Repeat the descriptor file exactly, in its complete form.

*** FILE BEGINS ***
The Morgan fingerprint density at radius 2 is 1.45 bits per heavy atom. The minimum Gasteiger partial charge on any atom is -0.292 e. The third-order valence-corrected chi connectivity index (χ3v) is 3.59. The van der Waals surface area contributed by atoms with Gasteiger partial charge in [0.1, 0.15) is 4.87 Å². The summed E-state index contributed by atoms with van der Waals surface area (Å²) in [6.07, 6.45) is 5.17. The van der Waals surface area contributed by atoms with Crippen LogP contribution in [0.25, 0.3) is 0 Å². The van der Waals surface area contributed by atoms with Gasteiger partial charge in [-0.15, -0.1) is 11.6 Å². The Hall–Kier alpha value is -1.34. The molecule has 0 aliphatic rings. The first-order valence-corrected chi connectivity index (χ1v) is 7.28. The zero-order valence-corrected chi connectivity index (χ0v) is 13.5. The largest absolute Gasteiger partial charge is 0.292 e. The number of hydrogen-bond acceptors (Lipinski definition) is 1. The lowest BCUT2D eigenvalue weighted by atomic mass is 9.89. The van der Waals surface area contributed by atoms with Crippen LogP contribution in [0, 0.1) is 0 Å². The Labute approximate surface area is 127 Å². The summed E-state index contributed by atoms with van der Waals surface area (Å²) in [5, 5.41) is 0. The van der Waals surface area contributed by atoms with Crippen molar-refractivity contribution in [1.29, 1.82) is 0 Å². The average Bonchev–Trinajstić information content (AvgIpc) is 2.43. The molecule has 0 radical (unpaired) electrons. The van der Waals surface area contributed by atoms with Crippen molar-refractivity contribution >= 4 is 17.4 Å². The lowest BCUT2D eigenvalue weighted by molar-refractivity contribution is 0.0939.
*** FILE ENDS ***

The Morgan fingerprint density at radius 2 is 1.45 bits per heavy atom. The minimum Gasteiger partial charge on any atom is -0.292 e. The third-order valence-corrected chi connectivity index (χ3v) is 3.59. The van der Waals surface area contributed by atoms with Gasteiger partial charge in [0.1, 0.15) is 4.87 Å². The summed E-state index contributed by atoms with van der Waals surface area (Å²) in [6.07, 6.45) is 5.17. The van der Waals surface area contributed by atoms with Crippen LogP contribution in [0.25, 0.3) is 0 Å². The van der Waals surface area contributed by atoms with Gasteiger partial charge in [-0.15, -0.1) is 11.6 Å². The Hall–Kier alpha value is -1.34. The molecule has 0 aliphatic rings. The first-order valence-corrected chi connectivity index (χ1v) is 7.28. The zero-order valence-corrected chi connectivity index (χ0v) is 13.5. The largest absolute Gasteiger partial charge is 0.292 e. The number of hydrogen-bond acceptors (Lipinski definition) is 1. The lowest BCUT2D eigenvalue weighted by atomic mass is 9.89. The van der Waals surface area contributed by atoms with Crippen LogP contribution in [0, 0.1) is 0 Å². The Labute approximate surface area is 127 Å². The summed E-state index contributed by atoms with van der Waals surface area (Å²) in [5, 5.41) is 0. The van der Waals surface area contributed by atoms with Crippen molar-refractivity contribution in [1.29, 1.82) is 0 Å². The average Bonchev–Trinajstić information content (AvgIpc) is 2.43. The molecule has 0 radical (unpaired) electrons. The van der Waals surface area contributed by atoms with Crippen molar-refractivity contribution >= 4 is 17.4 Å². The lowest BCUT2D eigenvalue weighted by molar-refractivity contribution is 0.0939.